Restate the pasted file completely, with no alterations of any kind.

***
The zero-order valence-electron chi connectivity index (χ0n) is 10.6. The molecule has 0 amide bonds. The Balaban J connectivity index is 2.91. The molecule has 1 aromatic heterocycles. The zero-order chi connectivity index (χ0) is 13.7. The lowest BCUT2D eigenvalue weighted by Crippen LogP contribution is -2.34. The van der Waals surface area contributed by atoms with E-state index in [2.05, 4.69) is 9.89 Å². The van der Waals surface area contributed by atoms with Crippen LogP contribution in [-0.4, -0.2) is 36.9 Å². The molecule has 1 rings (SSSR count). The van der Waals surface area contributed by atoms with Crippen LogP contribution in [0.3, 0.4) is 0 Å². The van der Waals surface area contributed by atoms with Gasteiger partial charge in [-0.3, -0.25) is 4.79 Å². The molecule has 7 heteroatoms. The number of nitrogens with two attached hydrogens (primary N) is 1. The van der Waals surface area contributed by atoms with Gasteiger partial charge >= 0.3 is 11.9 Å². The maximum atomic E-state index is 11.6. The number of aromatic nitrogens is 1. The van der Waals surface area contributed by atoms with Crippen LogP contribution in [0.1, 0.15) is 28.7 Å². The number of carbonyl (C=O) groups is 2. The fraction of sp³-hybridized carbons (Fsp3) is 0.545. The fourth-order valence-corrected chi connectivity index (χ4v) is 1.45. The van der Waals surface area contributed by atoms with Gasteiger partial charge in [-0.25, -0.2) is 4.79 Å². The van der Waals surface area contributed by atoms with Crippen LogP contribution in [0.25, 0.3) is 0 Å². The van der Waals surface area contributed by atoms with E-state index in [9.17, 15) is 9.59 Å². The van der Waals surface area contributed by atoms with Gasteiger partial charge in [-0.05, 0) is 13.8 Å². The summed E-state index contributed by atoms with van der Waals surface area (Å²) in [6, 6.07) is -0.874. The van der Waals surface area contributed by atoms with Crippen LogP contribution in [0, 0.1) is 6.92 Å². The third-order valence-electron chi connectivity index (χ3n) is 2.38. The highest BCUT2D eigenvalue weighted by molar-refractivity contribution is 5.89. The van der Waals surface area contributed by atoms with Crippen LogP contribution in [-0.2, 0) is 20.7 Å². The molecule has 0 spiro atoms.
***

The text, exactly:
The zero-order valence-electron chi connectivity index (χ0n) is 10.6. The molecule has 0 amide bonds. The Balaban J connectivity index is 2.91. The molecule has 1 aromatic heterocycles. The zero-order chi connectivity index (χ0) is 13.7. The lowest BCUT2D eigenvalue weighted by Crippen LogP contribution is -2.34. The van der Waals surface area contributed by atoms with E-state index in [2.05, 4.69) is 9.89 Å². The van der Waals surface area contributed by atoms with Crippen LogP contribution in [-0.4, -0.2) is 36.9 Å². The molecule has 1 rings (SSSR count). The van der Waals surface area contributed by atoms with Crippen LogP contribution in [0.3, 0.4) is 0 Å². The van der Waals surface area contributed by atoms with Gasteiger partial charge in [-0.3, -0.25) is 4.79 Å². The molecule has 7 heteroatoms. The number of nitrogens with two attached hydrogens (primary N) is 1. The van der Waals surface area contributed by atoms with Gasteiger partial charge >= 0.3 is 11.9 Å². The maximum atomic E-state index is 11.6. The number of aromatic nitrogens is 1. The van der Waals surface area contributed by atoms with Crippen LogP contribution in [0.1, 0.15) is 28.7 Å². The number of carbonyl (C=O) groups is 2. The fraction of sp³-hybridized carbons (Fsp3) is 0.545. The fourth-order valence-corrected chi connectivity index (χ4v) is 1.45. The van der Waals surface area contributed by atoms with Gasteiger partial charge in [-0.25, -0.2) is 4.79 Å². The van der Waals surface area contributed by atoms with Crippen LogP contribution in [0.25, 0.3) is 0 Å². The van der Waals surface area contributed by atoms with E-state index in [9.17, 15) is 9.59 Å². The van der Waals surface area contributed by atoms with Gasteiger partial charge in [-0.05, 0) is 13.8 Å². The summed E-state index contributed by atoms with van der Waals surface area (Å²) in [6, 6.07) is -0.874. The van der Waals surface area contributed by atoms with Crippen LogP contribution in [0, 0.1) is 6.92 Å². The third-order valence-electron chi connectivity index (χ3n) is 2.38. The highest BCUT2D eigenvalue weighted by molar-refractivity contribution is 5.89. The van der Waals surface area contributed by atoms with Crippen LogP contribution in [-0.2, 0) is 20.7 Å². The molecule has 0 spiro atoms.